Tift Merritt didn’t know if she’d have anything left to say after a grueling world tour a few years ago. So the wistful singer-songwriter rented a flat in Paris, wandered through the neighborhoods and lingered at the piano, eventually getting back in touch with the simple life. Fully refreshed, she carried her new songs to Laurel Canyon in Los Angeles and recorded a new album, Another Country, produced by George Drakoulias. Although Merritt grew up in North Carolina and now lives in New York City, she’s still enthusiastic about her French connection.
CMT: How would you describe Paris to somebody who’s never been there?
Tift Merritt: It’s very European. It’s very different from an American city. And, you know, it’s old. The buildings and the streets, they aren’t made for cars. There are these beautiful, winding streets and these beautiful old buildings and then the cities…. The city planners in the 1700s and 1800s did an amazing job because there are so many beautiful views.
The beauty of Paris is very overwhelming, but what I really find so inspiring about Paris is the intimacy that I experienced there. It’s a very artisan-oriented community, as opposed to mass production. There’s a very intimate relationship that the dressmaker has making her dress in the window and the man in the fromagerie setting out his cheeses. There’s an intimacy and a pride taken in these very small tasks. To me, I felt this amazing sense of connection because I would think, “Oh, this is what I’m doing at my house all day. I’m spending all these hours on this one line, and I’m not crazy.” All these people are doing the same version of that. People really live with their windows open, and they live in the street, and I think that openness really opened me.
How long did it take before you could finally relax and recover from the tour?
I really went to France for that very reason. I was touring in Europe and thought, “I’m a grown woman. I’m going to take a vacation. I’m tired.” I really was at a point where I didn’t think I had anything to say. I rented this flat with a piano that I found on the Internet, but only because I thought it would be kind of therapeutic and being alone would be good. I was very surprised when I started writing and the intensity that I was writing with because I really didn’t think I had anything to say. It was very unexpected. I guess the part of me that is kind of left alone when I’m performing all the time had a chance to have all the time it needed to catch up, which was awesome.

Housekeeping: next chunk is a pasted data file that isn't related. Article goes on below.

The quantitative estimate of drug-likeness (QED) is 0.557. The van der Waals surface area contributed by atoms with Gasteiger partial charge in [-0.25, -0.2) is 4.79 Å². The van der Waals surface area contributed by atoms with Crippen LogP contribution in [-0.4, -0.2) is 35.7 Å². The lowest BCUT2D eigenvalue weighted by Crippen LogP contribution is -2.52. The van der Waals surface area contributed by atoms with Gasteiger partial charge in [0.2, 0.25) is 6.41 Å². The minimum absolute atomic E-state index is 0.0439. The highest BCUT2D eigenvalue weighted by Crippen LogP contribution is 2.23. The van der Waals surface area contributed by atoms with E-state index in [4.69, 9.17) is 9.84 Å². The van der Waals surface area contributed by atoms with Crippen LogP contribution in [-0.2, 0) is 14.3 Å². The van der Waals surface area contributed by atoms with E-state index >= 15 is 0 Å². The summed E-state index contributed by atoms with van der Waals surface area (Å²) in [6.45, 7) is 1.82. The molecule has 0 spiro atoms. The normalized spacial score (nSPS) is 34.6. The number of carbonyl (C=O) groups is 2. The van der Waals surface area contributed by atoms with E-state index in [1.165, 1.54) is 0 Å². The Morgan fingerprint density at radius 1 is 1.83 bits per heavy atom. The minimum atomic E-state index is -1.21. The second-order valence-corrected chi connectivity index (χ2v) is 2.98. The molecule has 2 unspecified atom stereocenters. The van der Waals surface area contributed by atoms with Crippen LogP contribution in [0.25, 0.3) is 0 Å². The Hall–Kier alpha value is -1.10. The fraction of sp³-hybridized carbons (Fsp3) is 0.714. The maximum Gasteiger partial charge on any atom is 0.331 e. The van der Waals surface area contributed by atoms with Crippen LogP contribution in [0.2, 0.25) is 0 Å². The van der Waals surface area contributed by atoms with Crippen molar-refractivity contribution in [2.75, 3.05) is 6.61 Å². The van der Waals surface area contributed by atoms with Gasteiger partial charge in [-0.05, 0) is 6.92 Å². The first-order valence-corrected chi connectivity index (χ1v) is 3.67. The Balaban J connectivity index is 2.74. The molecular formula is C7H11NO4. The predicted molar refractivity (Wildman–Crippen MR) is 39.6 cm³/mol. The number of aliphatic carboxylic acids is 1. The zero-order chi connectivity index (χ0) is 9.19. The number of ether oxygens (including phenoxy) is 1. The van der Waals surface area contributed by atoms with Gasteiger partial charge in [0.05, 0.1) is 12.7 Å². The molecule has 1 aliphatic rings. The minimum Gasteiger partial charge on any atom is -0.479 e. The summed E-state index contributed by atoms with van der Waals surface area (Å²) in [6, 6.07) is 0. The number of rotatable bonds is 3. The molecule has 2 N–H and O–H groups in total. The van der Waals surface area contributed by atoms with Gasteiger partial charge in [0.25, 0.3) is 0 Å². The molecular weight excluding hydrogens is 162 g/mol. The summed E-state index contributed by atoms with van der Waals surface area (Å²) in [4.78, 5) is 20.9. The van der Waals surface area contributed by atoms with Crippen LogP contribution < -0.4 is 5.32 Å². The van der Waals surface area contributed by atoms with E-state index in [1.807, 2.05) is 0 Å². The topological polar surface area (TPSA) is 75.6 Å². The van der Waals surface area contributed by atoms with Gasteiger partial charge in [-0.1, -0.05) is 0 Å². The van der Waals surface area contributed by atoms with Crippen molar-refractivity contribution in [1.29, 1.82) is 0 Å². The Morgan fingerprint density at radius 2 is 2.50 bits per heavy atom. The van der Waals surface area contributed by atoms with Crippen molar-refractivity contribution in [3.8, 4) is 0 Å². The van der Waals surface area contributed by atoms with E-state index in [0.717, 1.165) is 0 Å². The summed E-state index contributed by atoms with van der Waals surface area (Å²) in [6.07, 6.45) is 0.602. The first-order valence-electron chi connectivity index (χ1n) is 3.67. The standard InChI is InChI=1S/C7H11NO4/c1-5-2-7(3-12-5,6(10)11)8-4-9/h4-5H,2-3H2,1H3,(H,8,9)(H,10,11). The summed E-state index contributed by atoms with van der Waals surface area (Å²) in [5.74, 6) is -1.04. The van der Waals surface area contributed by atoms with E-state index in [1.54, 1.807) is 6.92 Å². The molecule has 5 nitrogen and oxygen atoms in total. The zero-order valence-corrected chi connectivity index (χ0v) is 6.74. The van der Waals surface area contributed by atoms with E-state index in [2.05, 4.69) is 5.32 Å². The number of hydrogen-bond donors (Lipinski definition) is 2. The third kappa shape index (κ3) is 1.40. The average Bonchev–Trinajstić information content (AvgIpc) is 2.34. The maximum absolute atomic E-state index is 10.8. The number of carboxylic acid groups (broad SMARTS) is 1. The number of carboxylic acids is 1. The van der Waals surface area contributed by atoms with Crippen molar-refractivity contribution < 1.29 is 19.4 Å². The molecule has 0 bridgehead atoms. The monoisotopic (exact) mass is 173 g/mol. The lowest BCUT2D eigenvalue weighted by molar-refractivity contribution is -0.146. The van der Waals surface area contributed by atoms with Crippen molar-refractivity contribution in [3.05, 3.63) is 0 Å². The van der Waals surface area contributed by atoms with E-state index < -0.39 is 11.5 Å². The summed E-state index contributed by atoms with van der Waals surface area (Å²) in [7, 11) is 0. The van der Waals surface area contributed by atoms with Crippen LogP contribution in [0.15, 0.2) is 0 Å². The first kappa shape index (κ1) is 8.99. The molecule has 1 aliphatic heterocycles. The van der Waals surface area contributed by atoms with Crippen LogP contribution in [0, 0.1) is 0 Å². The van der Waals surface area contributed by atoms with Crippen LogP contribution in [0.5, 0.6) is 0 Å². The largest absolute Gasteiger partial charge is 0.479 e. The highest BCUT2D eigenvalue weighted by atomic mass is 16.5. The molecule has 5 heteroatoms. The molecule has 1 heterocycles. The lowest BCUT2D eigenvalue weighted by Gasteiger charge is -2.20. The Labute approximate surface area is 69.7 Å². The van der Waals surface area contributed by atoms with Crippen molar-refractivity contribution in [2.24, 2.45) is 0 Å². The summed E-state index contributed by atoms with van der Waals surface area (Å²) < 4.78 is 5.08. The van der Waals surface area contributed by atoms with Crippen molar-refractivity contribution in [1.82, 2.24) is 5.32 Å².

A lot of these songs mention feeling broken, along with daybreak and heartbreak. What is it about the imagery of breaking that appealed to you as a writer?
(long pause) I think that change was probably in my thoughts a lot, and change that you can see around you in your world can be a metaphor for what you’re feeling inside. I definitely was feeling like another country myself and kind of a faraway, strange one. I definitely felt broken down myself, so I guess that’s the unfancy way to say it.
How do you find motivation to take a risk like you sing about on “Hopes Too High”?
I’m usually up to the risk. I think it’s really easy to romanticize going somewhere new and becoming this other person and starting over. I think it’s an instinct I have sometimes to just get out from under the weight of all the things we carry in day-to-day life. Unfortunately it’s not a permanent solution but that sense of clearing out of here, letting go of all the things that are weighing you down. … One day I will learn how to cope more like a regular human being. (laughs)
“I Know What I’m Looking for Now” is a reminder that you can get out of a mess and that goals can change. Did that song start out as positive and encouraging, or did it evolve into that?
That was a song that really wrote itself. I didn’t labor over it and you have to be so happy with that. … I think that sometimes when you’re on the road for a really long time, you can certainly lose perspective really easily, but I really had this chance to get acquainted with everyday life. It was really very, very simple and small things that were really making me so happy when I was in France. I think in those times, those really small and simple things make us filled with everything we want to be filled with. I think that is what real happiness is. I was really lucky to get such a charge from having an exchange on the street with someone … to say, “I’m sick I need some help,” and somebody at the pharmacy would take care of me. Things are easy to take for granted, certainly on the road, but probably all the time. And I think when you’re not taking those things for granted, life is very magical.